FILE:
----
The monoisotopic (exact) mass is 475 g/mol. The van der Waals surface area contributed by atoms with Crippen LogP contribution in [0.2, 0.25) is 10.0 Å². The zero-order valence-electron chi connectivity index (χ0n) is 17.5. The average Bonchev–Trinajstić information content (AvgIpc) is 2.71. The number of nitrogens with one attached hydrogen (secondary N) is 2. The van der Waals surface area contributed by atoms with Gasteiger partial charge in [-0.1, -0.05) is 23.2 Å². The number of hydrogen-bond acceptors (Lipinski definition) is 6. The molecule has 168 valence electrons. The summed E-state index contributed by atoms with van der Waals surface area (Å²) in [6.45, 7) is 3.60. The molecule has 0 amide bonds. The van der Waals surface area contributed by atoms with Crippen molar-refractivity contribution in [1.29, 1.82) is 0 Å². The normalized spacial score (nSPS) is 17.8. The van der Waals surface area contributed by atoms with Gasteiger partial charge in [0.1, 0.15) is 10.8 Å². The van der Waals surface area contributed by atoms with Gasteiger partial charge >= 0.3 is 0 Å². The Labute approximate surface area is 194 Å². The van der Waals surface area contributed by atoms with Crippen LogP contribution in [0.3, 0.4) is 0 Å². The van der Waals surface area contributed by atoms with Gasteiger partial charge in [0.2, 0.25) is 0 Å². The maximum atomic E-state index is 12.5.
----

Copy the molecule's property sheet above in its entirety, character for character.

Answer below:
The monoisotopic (exact) mass is 475 g/mol. The van der Waals surface area contributed by atoms with Crippen LogP contribution in [0.2, 0.25) is 10.0 Å². The zero-order valence-electron chi connectivity index (χ0n) is 17.5. The average Bonchev–Trinajstić information content (AvgIpc) is 2.71. The number of nitrogens with one attached hydrogen (secondary N) is 2. The van der Waals surface area contributed by atoms with Gasteiger partial charge in [-0.1, -0.05) is 23.2 Å². The number of hydrogen-bond acceptors (Lipinski definition) is 6. The molecule has 168 valence electrons. The summed E-state index contributed by atoms with van der Waals surface area (Å²) in [6.45, 7) is 3.60. The molecule has 0 amide bonds. The van der Waals surface area contributed by atoms with Crippen molar-refractivity contribution in [1.29, 1.82) is 0 Å². The normalized spacial score (nSPS) is 17.8. The van der Waals surface area contributed by atoms with Gasteiger partial charge in [0.1, 0.15) is 10.8 Å². The van der Waals surface area contributed by atoms with Gasteiger partial charge >= 0.3 is 0 Å². The Labute approximate surface area is 194 Å². The van der Waals surface area contributed by atoms with Crippen LogP contribution in [0.3, 0.4) is 0 Å². The van der Waals surface area contributed by atoms with Gasteiger partial charge in [0.2, 0.25) is 0 Å². The maximum atomic E-state index is 12.5.